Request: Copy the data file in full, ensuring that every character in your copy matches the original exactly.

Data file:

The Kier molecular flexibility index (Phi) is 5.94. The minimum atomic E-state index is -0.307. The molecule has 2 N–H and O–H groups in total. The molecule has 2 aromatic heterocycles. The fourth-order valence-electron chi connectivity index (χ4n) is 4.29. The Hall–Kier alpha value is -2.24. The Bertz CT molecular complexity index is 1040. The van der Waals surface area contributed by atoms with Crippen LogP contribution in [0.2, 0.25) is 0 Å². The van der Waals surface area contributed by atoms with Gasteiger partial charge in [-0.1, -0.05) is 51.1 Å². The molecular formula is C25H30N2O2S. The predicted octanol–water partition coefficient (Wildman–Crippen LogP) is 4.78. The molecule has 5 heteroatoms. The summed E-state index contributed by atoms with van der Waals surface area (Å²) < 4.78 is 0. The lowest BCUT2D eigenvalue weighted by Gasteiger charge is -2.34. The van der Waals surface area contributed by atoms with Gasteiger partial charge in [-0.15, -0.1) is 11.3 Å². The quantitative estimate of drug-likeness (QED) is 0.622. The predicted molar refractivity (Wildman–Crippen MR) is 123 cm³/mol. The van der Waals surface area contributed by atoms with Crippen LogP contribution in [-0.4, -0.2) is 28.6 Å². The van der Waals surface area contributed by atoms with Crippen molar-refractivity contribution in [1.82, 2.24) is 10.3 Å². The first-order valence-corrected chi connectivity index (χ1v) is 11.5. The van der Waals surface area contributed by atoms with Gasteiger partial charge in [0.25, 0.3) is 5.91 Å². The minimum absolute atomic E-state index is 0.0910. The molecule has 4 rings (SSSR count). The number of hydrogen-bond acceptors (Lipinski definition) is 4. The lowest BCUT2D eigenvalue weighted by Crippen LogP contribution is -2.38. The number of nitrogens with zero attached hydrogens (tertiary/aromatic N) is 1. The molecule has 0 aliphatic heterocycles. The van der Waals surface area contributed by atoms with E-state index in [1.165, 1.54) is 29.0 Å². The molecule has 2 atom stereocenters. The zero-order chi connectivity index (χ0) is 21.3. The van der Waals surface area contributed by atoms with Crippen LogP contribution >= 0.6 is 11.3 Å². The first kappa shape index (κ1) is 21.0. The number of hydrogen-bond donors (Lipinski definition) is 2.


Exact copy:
The Kier molecular flexibility index (Phi) is 5.94. The minimum atomic E-state index is -0.307. The molecule has 2 N–H and O–H groups in total. The molecule has 2 aromatic heterocycles. The fourth-order valence-electron chi connectivity index (χ4n) is 4.29. The Hall–Kier alpha value is -2.24. The Bertz CT molecular complexity index is 1040. The van der Waals surface area contributed by atoms with Crippen LogP contribution in [0.2, 0.25) is 0 Å². The van der Waals surface area contributed by atoms with Gasteiger partial charge in [-0.1, -0.05) is 51.1 Å². The molecular formula is C25H30N2O2S. The predicted octanol–water partition coefficient (Wildman–Crippen LogP) is 4.78. The molecule has 5 heteroatoms. The summed E-state index contributed by atoms with van der Waals surface area (Å²) < 4.78 is 0. The lowest BCUT2D eigenvalue weighted by Gasteiger charge is -2.34. The van der Waals surface area contributed by atoms with Gasteiger partial charge in [-0.15, -0.1) is 11.3 Å². The quantitative estimate of drug-likeness (QED) is 0.622. The predicted molar refractivity (Wildman–Crippen MR) is 123 cm³/mol. The van der Waals surface area contributed by atoms with Crippen LogP contribution in [-0.4, -0.2) is 28.6 Å². The van der Waals surface area contributed by atoms with Crippen molar-refractivity contribution in [1.82, 2.24) is 10.3 Å². The first-order valence-corrected chi connectivity index (χ1v) is 11.5. The van der Waals surface area contributed by atoms with Gasteiger partial charge in [0.25, 0.3) is 5.91 Å². The minimum absolute atomic E-state index is 0.0910. The molecule has 4 rings (SSSR count). The number of hydrogen-bond acceptors (Lipinski definition) is 4. The lowest BCUT2D eigenvalue weighted by Crippen LogP contribution is -2.38. The number of nitrogens with zero attached hydrogens (tertiary/aromatic N) is 1. The molecule has 0 aliphatic heterocycles. The van der Waals surface area contributed by atoms with E-state index in [1.165, 1.54) is 29.0 Å². The molecule has 2 atom stereocenters. The zero-order chi connectivity index (χ0) is 21.3. The van der Waals surface area contributed by atoms with Crippen LogP contribution >= 0.6 is 11.3 Å². The first kappa shape index (κ1) is 21.0. The number of hydrogen-bond donors (Lipinski definition) is 2.